How to Journal or Blog:
• Choose an amount of time you can spare each day (3, 5, or 15 minutes)
• Choose a prompt (subject/topic) – see below for suggestions
• Play! For the amount of time you have chosen, write down whatever comes to mind relating to the prompt you have selected for the day.

Brook_Water over rocks

The best approach is not to think about what you are going to write – just write it! If you run out of things to write about . . . write about the fact that you have run out of things to write about until you have something to write about again.

Suggested prompts:
• What I am feeling now is . . .
• I am aware that . . .
• What motivates me is . . .
• I am inspired by . . .
• Today, I aspire to . . .
• What hurts me is . . .
• I wish . . .
• Others are . . .
• I made a happy/sad mistake . . .
• Love is . . .

Self-inquiry prompts:
• Things that give me pleasure are . . .
• My strengths are . . .
• Things that annoy me are . . .
• My weaknesses are . . .
• My core values are . . .
• I stand for . . .
• Who are you and what are you doing?
• How I feel today . . .
• What people say about me is . . .

For more prompts check out this link:


Adult Journal Prompts
1. Childhood Aspirations
What did you want to become when you were a child? Are you pursuing that dream or have you chosen something different?

2. Regrets
What regrets do you have? What could you do to change them?

3. New Place
Describe a time when you were in a new place or situation. How did you feel and what did you do?

4. One Day
If you could live one day over, which day would it be and what would you change?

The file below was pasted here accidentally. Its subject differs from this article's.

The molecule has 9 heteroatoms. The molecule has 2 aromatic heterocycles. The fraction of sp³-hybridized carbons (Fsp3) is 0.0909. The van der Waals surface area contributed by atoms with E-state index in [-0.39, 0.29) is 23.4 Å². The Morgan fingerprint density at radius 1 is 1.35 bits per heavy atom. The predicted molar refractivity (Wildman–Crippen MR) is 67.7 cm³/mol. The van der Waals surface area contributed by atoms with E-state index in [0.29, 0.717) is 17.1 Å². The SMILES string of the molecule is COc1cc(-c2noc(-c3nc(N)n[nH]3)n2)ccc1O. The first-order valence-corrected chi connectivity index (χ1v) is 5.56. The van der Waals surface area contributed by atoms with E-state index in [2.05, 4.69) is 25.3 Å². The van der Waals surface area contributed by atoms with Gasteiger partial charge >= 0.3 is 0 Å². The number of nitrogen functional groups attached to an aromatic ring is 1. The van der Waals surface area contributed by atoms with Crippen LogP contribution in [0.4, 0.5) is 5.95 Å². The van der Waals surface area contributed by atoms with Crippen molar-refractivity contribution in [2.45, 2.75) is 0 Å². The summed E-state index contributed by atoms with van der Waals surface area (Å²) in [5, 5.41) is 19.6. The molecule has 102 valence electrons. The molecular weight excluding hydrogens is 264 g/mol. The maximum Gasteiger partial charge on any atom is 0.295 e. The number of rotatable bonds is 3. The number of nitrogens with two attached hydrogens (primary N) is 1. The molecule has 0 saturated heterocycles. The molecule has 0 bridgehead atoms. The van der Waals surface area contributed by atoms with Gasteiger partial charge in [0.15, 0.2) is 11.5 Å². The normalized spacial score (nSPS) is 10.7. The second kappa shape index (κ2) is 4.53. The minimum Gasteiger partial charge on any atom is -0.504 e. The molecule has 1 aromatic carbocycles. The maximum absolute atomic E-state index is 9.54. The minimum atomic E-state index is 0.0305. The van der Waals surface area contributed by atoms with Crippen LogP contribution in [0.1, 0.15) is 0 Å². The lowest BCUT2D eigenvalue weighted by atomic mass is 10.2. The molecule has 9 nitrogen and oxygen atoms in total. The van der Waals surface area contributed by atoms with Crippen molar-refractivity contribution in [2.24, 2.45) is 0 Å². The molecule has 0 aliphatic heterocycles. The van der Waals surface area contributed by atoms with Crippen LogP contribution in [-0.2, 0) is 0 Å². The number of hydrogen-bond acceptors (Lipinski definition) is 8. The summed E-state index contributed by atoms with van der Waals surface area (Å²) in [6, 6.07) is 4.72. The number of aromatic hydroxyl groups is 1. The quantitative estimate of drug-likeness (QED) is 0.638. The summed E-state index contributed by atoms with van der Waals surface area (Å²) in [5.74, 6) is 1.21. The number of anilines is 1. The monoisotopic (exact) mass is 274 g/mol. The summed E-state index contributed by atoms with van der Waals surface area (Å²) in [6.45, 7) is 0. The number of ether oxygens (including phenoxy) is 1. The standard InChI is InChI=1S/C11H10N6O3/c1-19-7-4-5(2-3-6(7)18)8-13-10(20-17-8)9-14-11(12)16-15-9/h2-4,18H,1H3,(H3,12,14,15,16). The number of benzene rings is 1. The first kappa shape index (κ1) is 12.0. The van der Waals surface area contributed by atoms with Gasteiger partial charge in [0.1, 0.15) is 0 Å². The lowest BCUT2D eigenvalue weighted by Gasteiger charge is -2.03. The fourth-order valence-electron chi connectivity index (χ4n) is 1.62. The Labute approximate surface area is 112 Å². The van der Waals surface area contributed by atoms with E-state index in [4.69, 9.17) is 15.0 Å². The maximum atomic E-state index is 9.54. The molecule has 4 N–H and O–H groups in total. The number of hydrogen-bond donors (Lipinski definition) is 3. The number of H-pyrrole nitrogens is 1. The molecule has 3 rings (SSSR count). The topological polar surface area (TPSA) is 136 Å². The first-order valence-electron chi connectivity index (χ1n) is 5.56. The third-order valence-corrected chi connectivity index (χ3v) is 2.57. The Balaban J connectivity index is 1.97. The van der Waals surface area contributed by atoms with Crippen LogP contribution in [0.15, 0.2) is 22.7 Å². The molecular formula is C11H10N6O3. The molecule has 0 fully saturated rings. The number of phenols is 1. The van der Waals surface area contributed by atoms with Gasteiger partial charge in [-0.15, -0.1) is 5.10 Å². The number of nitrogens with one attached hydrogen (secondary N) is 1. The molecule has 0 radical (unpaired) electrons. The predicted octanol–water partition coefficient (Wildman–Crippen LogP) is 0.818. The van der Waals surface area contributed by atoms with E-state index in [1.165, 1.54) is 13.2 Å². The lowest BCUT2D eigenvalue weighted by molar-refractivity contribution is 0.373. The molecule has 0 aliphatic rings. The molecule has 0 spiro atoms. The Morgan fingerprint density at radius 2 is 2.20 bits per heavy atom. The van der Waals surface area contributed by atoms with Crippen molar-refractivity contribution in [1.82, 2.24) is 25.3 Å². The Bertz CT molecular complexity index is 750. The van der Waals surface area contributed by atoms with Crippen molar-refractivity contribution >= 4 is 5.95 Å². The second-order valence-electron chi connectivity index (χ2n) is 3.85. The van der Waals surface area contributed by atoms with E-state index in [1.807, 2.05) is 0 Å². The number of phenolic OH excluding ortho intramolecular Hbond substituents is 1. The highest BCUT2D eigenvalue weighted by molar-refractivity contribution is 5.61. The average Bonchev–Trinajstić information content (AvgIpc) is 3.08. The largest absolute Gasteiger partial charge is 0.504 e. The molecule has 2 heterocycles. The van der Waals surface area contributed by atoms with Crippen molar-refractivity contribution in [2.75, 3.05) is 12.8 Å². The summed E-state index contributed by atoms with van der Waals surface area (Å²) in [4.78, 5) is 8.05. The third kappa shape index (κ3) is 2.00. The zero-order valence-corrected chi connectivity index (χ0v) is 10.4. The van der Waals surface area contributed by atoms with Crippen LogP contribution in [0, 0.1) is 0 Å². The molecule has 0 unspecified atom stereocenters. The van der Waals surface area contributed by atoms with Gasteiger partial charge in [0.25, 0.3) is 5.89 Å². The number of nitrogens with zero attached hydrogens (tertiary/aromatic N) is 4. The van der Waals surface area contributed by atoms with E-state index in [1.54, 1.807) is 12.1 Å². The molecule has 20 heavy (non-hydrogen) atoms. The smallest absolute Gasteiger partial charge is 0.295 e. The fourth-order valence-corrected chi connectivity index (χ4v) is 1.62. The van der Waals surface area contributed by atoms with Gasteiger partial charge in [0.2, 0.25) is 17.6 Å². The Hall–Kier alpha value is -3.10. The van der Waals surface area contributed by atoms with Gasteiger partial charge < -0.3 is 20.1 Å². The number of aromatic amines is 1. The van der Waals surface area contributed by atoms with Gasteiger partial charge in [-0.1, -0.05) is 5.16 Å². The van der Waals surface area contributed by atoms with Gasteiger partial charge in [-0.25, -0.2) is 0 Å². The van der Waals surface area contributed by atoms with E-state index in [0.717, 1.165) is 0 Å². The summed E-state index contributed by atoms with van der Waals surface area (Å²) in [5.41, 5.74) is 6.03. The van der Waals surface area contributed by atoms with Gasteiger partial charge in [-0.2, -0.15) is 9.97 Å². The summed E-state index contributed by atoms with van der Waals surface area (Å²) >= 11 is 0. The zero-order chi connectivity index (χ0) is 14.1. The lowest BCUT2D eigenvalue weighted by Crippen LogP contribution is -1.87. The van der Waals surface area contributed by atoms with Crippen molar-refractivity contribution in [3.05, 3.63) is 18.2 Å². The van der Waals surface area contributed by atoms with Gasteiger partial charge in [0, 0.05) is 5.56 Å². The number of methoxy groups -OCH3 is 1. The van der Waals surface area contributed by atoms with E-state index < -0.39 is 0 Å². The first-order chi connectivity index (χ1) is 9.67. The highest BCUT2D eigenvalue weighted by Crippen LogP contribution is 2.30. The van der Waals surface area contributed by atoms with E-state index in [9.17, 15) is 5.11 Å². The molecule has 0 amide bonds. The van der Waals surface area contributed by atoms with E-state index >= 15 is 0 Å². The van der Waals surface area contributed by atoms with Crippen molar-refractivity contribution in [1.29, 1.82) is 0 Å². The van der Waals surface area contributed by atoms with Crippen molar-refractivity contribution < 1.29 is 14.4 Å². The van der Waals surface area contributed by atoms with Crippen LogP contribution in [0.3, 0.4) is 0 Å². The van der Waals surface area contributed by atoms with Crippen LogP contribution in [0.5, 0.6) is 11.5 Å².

5. Child Influence
What was the most influential aspect of your childhood on the person you are today?

6. New Project
What is one project or activity you’d like to start? What’s been keeping you from doing it?

Sea Shells

How to use technology (from cellular phones to social media) with mindfulness, meaning and wisdom.
Find out more here:

Finding your “WHY”

Change is a process

Every single organization on the planet, even our own careers, always function on three levels. What we do, How we do it and Why we do it ” – Simon Sinek

When we know the reasons why we do certain things, it gives us a filter through which to make decisions. It provides a foundation for innovation and creativity. When we look at what we do, how we do it and why we do it, we will know who we are – we will know what we stand for.

Very few people can clearly articulate WHY they do what they do. Why is a purpose, a cause or a belief. It provides a clear answer to “WHY” we get out of bed in the morning and why that should matter to anyone else.

When we are clear about our purpose or our WHY, everyone can understand it. This clarity allows everyone who interacts with us to become champions of the cause i.e. people will be willing to help you with your life goals if they have a clear idea of where you want to go.

Life of the rich

Do you have a vision (plan/direction) for your life? Having a vision for your life gives you focus and clarity, it helps with decision making and stops you getting side-tracked and distracted when “life” takes over.

Asking yourself these five questions will guide you through creating your personal vision and prevent “mind blank”, writer’s block and overwhelm that hits you when you’re faced with a question like “what is your vision for your life”?

1. What does success look like to you?
How will you know when you’ve “made it”? Describe your idea of success: use your imagination, instincts and/or intuition to express your “big picture”. In other words, describe what it would be like when you have reached your ultimate personal goal.